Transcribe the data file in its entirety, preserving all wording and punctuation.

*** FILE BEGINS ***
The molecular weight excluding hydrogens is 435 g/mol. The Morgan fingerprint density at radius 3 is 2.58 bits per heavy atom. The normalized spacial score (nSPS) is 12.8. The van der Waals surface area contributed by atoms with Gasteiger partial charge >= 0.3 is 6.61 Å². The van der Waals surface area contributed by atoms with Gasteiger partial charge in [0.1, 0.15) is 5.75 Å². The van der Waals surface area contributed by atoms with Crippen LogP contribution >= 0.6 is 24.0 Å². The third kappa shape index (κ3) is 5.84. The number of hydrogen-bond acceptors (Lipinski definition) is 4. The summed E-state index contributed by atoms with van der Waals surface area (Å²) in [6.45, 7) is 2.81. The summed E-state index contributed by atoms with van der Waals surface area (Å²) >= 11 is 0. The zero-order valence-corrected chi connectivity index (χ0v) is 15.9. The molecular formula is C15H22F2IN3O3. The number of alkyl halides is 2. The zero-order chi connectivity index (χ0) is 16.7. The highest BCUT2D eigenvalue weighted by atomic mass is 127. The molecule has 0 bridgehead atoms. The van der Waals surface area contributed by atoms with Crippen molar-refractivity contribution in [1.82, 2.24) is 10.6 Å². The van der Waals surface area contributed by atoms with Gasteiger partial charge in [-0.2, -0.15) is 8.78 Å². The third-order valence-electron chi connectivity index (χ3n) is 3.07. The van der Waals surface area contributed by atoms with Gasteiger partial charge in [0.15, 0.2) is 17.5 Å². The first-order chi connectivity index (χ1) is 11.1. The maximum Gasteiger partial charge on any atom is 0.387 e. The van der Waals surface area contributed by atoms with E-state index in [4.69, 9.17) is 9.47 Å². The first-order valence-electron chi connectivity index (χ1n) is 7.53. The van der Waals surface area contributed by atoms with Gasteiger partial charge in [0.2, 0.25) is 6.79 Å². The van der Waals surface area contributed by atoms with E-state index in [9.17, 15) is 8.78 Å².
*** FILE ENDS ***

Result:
The molecular weight excluding hydrogens is 435 g/mol. The Morgan fingerprint density at radius 3 is 2.58 bits per heavy atom. The normalized spacial score (nSPS) is 12.8. The van der Waals surface area contributed by atoms with Gasteiger partial charge >= 0.3 is 6.61 Å². The van der Waals surface area contributed by atoms with Gasteiger partial charge in [0.1, 0.15) is 5.75 Å². The van der Waals surface area contributed by atoms with Crippen LogP contribution >= 0.6 is 24.0 Å². The third kappa shape index (κ3) is 5.84. The number of hydrogen-bond acceptors (Lipinski definition) is 4. The summed E-state index contributed by atoms with van der Waals surface area (Å²) in [6.45, 7) is 2.81. The summed E-state index contributed by atoms with van der Waals surface area (Å²) >= 11 is 0. The zero-order valence-corrected chi connectivity index (χ0v) is 15.9. The molecular formula is C15H22F2IN3O3. The number of alkyl halides is 2. The zero-order chi connectivity index (χ0) is 16.7. The highest BCUT2D eigenvalue weighted by atomic mass is 127. The molecule has 0 bridgehead atoms. The van der Waals surface area contributed by atoms with Crippen molar-refractivity contribution in [1.82, 2.24) is 10.6 Å². The van der Waals surface area contributed by atoms with Gasteiger partial charge in [-0.2, -0.15) is 8.78 Å². The third-order valence-electron chi connectivity index (χ3n) is 3.07. The van der Waals surface area contributed by atoms with Gasteiger partial charge in [0.15, 0.2) is 17.5 Å². The first-order chi connectivity index (χ1) is 11.1. The maximum Gasteiger partial charge on any atom is 0.387 e. The van der Waals surface area contributed by atoms with E-state index in [4.69, 9.17) is 9.47 Å². The first-order valence-electron chi connectivity index (χ1n) is 7.53. The van der Waals surface area contributed by atoms with Gasteiger partial charge in [0.2, 0.25) is 6.79 Å². The van der Waals surface area contributed by atoms with E-state index in [9.17, 15) is 8.78 Å².